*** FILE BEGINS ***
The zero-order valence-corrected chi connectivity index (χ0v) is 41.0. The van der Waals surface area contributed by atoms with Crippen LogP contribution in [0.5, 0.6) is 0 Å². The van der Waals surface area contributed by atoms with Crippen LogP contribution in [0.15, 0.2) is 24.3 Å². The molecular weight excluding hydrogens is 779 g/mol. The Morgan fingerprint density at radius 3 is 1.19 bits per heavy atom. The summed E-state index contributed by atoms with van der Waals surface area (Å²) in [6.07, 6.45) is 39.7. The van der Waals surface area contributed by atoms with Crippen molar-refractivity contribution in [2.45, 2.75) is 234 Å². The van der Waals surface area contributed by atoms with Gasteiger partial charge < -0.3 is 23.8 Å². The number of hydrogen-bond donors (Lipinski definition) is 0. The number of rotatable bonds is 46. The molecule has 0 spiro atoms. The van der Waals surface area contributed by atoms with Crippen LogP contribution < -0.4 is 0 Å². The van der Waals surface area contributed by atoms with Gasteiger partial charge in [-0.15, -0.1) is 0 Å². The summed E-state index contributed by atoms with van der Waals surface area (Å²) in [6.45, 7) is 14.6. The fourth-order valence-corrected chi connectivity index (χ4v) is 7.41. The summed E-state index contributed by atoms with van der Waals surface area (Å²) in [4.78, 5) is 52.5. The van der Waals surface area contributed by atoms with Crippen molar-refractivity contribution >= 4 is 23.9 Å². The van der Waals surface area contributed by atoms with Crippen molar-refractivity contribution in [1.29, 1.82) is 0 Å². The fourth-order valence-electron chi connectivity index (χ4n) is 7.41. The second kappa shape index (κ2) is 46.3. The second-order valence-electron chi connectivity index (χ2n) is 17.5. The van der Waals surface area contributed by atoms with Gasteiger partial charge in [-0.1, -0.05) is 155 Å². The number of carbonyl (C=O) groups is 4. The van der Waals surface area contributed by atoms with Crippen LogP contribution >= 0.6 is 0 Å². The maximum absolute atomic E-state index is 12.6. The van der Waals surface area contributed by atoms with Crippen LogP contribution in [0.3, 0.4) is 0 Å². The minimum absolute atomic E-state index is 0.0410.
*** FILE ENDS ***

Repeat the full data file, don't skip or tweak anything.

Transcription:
The zero-order valence-corrected chi connectivity index (χ0v) is 41.0. The van der Waals surface area contributed by atoms with Crippen LogP contribution in [0.5, 0.6) is 0 Å². The van der Waals surface area contributed by atoms with Crippen LogP contribution in [0.15, 0.2) is 24.3 Å². The molecular weight excluding hydrogens is 779 g/mol. The Morgan fingerprint density at radius 3 is 1.19 bits per heavy atom. The summed E-state index contributed by atoms with van der Waals surface area (Å²) in [6.07, 6.45) is 39.7. The van der Waals surface area contributed by atoms with Crippen molar-refractivity contribution in [2.45, 2.75) is 234 Å². The van der Waals surface area contributed by atoms with Gasteiger partial charge < -0.3 is 23.8 Å². The number of hydrogen-bond donors (Lipinski definition) is 0. The number of rotatable bonds is 46. The molecule has 0 spiro atoms. The van der Waals surface area contributed by atoms with Crippen LogP contribution < -0.4 is 0 Å². The van der Waals surface area contributed by atoms with Gasteiger partial charge in [-0.15, -0.1) is 0 Å². The summed E-state index contributed by atoms with van der Waals surface area (Å²) in [6.45, 7) is 14.6. The fourth-order valence-corrected chi connectivity index (χ4v) is 7.41. The summed E-state index contributed by atoms with van der Waals surface area (Å²) in [4.78, 5) is 52.5. The van der Waals surface area contributed by atoms with Crippen molar-refractivity contribution >= 4 is 23.9 Å². The van der Waals surface area contributed by atoms with Crippen molar-refractivity contribution in [1.29, 1.82) is 0 Å². The fourth-order valence-electron chi connectivity index (χ4n) is 7.41. The second kappa shape index (κ2) is 46.3. The second-order valence-electron chi connectivity index (χ2n) is 17.5. The van der Waals surface area contributed by atoms with Gasteiger partial charge in [-0.1, -0.05) is 155 Å². The number of carbonyl (C=O) groups is 4. The van der Waals surface area contributed by atoms with Crippen LogP contribution >= 0.6 is 0 Å². The maximum absolute atomic E-state index is 12.6. The van der Waals surface area contributed by atoms with Crippen LogP contribution in [0.3, 0.4) is 0 Å². The minimum absolute atomic E-state index is 0.0410.